a. slander of quality.
b. slander of title.
c. wrongful interference with a business relationship.
d. none of the choices.
B
Oakes enters Parnell’s property to read an electric meter. Parnell asks Oakes to leave. Oakes refuses. Oakes has most likely committed
a. trespass to land.
b. trespass to personal property.
c. slander of title.
d. no tort.
A
Fifi, a clerk at a Games n’ Gamers store, takes a video game player and a selection of new games from the store without permission. Fifi is liable for
a. appropriation.
b. conversion.
c. malicious prosecution.
d. wrongful interference with a business relationship.
B
Bette backs out of City Parking Garage, colliding with Dill’s car and thereby causing damage to the vehicle. Dill may recover the cost of repair if Bette failed to act as
a. a blameless person.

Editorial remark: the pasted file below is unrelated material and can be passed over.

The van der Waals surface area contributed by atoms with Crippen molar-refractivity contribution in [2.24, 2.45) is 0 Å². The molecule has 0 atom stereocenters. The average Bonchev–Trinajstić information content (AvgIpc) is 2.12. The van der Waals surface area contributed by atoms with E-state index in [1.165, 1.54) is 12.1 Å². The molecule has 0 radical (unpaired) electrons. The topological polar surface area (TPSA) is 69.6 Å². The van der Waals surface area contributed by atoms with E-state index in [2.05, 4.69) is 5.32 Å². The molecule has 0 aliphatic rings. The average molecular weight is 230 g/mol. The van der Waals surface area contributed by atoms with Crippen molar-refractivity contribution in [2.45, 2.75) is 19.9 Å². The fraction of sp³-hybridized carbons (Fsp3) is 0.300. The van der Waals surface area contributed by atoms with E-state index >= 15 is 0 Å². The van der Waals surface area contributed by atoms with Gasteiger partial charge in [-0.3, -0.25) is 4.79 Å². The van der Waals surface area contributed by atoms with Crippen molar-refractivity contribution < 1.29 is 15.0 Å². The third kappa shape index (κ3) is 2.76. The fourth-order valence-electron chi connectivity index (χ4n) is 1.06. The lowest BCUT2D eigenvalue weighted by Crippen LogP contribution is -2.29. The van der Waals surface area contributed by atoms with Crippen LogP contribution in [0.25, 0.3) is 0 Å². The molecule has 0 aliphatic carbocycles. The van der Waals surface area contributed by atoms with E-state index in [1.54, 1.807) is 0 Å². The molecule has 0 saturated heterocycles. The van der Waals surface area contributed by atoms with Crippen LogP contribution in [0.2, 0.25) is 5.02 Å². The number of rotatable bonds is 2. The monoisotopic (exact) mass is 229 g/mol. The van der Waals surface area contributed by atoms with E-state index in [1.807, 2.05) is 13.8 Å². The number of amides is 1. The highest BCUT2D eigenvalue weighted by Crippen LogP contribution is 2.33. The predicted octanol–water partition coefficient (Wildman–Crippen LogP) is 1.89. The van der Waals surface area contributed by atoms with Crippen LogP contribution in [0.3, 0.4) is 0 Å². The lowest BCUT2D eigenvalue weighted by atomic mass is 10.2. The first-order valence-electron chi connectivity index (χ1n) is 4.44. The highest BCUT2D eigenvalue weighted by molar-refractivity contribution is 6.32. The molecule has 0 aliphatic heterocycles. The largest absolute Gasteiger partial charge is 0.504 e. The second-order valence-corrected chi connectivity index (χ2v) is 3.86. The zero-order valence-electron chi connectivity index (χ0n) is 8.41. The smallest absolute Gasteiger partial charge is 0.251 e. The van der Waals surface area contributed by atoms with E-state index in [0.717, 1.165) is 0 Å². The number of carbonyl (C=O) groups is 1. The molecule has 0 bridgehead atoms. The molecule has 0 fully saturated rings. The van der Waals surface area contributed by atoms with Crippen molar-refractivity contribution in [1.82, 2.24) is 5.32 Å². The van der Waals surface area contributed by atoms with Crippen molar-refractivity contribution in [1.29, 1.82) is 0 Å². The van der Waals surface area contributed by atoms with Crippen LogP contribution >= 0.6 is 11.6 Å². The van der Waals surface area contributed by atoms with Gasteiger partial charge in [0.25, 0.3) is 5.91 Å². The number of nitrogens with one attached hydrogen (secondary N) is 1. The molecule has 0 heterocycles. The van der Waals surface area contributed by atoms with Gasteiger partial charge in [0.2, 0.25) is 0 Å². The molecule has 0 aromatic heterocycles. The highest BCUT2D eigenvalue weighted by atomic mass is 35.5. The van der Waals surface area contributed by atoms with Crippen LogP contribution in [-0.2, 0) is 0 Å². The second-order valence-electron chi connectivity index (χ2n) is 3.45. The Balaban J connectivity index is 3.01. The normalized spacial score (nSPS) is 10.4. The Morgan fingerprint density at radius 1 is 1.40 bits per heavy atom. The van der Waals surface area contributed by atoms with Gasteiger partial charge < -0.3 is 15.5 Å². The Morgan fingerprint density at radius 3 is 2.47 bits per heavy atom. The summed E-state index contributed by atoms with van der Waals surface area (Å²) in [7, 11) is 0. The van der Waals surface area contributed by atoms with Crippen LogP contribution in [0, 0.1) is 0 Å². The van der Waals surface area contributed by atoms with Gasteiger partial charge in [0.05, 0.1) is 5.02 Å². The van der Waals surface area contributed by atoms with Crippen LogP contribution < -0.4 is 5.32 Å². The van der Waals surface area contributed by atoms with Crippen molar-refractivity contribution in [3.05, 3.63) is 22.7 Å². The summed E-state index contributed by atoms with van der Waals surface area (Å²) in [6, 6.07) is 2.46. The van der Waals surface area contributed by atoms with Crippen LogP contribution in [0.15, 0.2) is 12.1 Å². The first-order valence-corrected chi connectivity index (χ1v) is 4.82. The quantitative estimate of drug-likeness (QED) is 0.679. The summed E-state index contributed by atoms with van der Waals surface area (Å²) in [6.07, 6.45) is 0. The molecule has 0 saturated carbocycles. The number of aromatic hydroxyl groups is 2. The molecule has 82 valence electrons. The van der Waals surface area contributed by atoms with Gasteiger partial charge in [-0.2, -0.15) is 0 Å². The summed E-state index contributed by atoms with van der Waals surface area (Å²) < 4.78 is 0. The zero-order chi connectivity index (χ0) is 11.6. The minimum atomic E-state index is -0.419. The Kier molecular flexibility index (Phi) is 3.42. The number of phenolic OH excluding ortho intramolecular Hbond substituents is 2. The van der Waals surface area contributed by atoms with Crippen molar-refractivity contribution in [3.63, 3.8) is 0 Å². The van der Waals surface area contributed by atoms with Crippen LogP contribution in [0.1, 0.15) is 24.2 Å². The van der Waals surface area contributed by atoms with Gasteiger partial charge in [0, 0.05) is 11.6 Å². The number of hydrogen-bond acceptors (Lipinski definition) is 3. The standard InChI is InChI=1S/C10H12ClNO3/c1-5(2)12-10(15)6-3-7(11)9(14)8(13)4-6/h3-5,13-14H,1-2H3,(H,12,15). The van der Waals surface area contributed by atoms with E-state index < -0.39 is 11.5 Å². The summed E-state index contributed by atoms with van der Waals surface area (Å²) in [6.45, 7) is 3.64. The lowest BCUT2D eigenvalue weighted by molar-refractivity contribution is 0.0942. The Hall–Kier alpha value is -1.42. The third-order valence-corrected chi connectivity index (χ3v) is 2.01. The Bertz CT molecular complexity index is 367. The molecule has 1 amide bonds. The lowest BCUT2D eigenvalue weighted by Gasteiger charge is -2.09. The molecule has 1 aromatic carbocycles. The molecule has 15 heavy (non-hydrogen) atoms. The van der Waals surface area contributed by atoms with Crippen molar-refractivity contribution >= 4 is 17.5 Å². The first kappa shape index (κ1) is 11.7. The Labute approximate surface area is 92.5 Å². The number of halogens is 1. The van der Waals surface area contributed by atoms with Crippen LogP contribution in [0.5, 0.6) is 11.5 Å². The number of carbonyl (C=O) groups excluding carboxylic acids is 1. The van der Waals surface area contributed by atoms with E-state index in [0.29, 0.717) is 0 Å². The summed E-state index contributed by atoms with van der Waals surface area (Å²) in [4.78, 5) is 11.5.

b a faultless person.
c. a professional person.
d. a reasonable person.
D
Duffy is a passenger in a car that Caleb is driving when an accident occurs. Both Caleb and Duffy are emotionally rattled, but neither is physically hurt. Caleb is not liable to Dufy on a negligence theory because
a. both parties were emotionally rattled.
b. Caleb apparently did not intend to cause an accident.
c. Duffy must have been comparatively negligent.
d. Duffy was not injured.
D
Cook’s Pantry Appliances, a retail store, must use reasonable care on its premises to warn its patrons of
a. all risks.
b. hidden risks.
c. obvious risks.
d. no risks.
B
Rafi, a van driver for Speedy Delivery Company, causes a multi-vehicle accident on a city street. Rafi and Speedy are liable to
a. all those who were injured.
b. only those who were uninsured.
c. only those whose injuries could have been reasonably foreseen.